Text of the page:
The Hughes factory gave its name to the settlement which grew in its shadow, and the town of Hughesovka (Yuzovka) grew rapidly. Hughes personally provided a hospital, schools, bath houses, tea rooms, a fire brigade and an Anglican church dedicated to the patron saints St George and St David. The land around the metal works quickly grew to become an industrial and cultural centre in the region; the population of the city founded by Hughes now exceeds 1 million.
Over the next twenty years, the works prospered and expanded, first under John Hughes and then, after his death in 1889, under the management of four of his sons. Amazingly, John Hughes was only semi-literate - he was unable to write and could only read capital letters
|Year||Iron||Steel||Rolled steel||Steel Pipe|
|Mining of principal raw commodities, thousand metric tonnes[clarification needed]|
|Iron ore (pure Fe content)||34,300||36,000||37,700||40,700||42,800|
|Manganese ore (pure Mn content)||880||810||770||546||580|
|Titanium ores (pure Ti content)||314||283||286||344||362|
Ukraine possesses world's largest reserves of commercial-grade iron ore - 30 billion tonnes of ore or around one-fifth of the global total. Adjusting for pure iron content the Ukrainian reserves (9 billion tonnes of iron, 11.6% of the global total) are the world's third largest after Russia and Australia. Iron ore mining is concentrated in Kryvyi Rih Ore Basin and 80% of it is controlled by the Ukrrudprom. Open-pit mining companies are capable of extracting 90 million tonnes annually whilst underground mining contributes another 18.5 million. Actual ore extraction, according to the United States Geological Survey, peaked in 2007 at 77.9 million tonnes of ore (42.8 million tonnes of pure iron content).
Ukrainian reserves of hard coals are concentrated in the Donets Basin. More than two hundred coal mines of Donbass account for 90% of Ukrainian coal output; the balance comes from 18 mines in Lviv Oblast and Volyn Oblast. Metallurgical-grade coals account for 54% of national coal reserves. In the 2000s the mix of Ukrainian coal output shifted in favor of energy coals and the steel mills compensated for the deficit of metallurgical coals with imports of coke from Russia (7 million tonnes in 2007) and other countries. Coal mining in Donbass is in continuous financial distress: the majority of coal mines, owned by the government, operate at a loss and require regular financial aid. Labor productivity in the Ukrainian coal industry is three to eight times lower than in Russia, Central Europe and the United States.
Economically viable manganese reserves in Ukraine are estimated at 140 million tons, or one-quarter of world's reserves (2010 data). They are spread over the Nikopol manganese basin which spans across Dnipro, Kherson and the Zaporizhia regions on both sides of the Dnieper River. There are also three lesser manganese ore provinces which are not used commercially – Kerch, Burshtyn and Haivoron. Total reserve base of 520 million tons stands at 10% of the global reserve base which is dominated by South African resources (2008 data).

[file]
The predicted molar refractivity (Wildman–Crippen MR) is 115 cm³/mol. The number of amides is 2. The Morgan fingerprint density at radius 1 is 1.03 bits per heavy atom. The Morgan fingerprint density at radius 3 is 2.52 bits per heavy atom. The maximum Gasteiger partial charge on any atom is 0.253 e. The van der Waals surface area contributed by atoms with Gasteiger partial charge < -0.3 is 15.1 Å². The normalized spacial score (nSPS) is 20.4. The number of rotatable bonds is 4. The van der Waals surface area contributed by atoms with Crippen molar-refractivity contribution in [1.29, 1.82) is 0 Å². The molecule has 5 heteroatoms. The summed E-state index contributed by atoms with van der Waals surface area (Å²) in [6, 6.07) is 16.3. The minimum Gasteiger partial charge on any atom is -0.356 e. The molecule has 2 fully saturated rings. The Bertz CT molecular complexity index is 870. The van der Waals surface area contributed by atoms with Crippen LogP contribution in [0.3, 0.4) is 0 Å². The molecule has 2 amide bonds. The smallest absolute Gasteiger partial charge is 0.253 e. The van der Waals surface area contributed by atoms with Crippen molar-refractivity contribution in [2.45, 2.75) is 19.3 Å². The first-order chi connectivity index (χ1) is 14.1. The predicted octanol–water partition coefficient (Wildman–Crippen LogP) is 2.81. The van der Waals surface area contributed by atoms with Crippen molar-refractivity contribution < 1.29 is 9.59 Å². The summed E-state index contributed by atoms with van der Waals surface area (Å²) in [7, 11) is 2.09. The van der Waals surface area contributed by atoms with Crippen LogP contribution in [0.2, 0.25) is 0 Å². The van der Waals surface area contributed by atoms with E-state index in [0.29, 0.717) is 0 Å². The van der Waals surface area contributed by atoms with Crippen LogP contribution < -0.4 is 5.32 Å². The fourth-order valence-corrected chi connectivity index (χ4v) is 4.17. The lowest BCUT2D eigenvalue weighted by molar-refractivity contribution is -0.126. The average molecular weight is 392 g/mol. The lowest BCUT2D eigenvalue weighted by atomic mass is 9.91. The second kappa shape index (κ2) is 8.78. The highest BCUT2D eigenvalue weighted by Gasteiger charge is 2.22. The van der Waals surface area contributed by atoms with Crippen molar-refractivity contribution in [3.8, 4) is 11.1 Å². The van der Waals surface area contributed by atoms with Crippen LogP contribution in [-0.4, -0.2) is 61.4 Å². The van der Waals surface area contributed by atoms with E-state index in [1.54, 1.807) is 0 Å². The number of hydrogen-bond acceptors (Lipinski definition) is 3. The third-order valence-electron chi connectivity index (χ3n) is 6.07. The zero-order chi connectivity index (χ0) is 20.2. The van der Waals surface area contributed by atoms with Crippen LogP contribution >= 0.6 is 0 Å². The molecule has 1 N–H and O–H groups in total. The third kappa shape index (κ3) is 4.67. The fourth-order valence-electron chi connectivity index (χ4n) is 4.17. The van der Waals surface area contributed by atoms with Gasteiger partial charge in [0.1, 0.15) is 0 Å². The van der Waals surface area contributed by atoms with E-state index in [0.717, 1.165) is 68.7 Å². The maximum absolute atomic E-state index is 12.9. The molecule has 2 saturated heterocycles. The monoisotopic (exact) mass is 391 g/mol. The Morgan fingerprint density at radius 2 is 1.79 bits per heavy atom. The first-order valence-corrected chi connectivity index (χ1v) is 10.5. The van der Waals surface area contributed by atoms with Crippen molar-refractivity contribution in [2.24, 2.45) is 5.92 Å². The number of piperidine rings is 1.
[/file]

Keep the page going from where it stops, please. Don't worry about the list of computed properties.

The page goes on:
Ukrainian underground uranium and thorium mines are located in the Kirovohrad Oblast and are depleted by 50 to 60%. Their output, refined at the VostGOK plant in Zhovti Vody, meets only around 30% of national demand (2007 data). Ukraine has developed an ambitious program to expand uranium mining and production starting with the development of the Novokonstantinovskoye field.
Ukraine also possesses substantial reserves of scandium (as a byproduct of iron ore processing), titanium (as both ilmenite and rutile), zirconium and mercury. Mercury mining and processing by the Nikitovka Mines in Horlivka ceased in 1991 and the mine equipment has been partially converted for fluorescent lamp recycling. Emission of mercury from burning high-mercury Horlivka coals remains an environmental hazard.
Iron and steel industry
|Metal production, thousand metric tonnes[clarification needed]|
|Gold (USGS estimate)||0.50||0.50||0.50||0.50||0.50|
|Refined lead (USGS estimate)||13||15||61||56||62|
In 2000-2007 ferrous metallurgy expanded owing to a global rise in demand and prices. In 2007 crude steel production peaked at 42.8 million tonnes. 78% of it was exported—mostly to Italy, Russia and Turkey. Primary pig iron and secondary steel production is dominated by seven large steel mills with an annual capacity of 4 to 7 million tonnes. The industry has seen a pattern of consolidation into vertically-integrated companies and their ownership changes with continuing mergers and acquisitions. Key players are Kryvorizhstal (ArcelorMittal), Evraz, the Industrial Union of Donbas, Midland Group, Privat Group and Metinvest (SCM Holdings).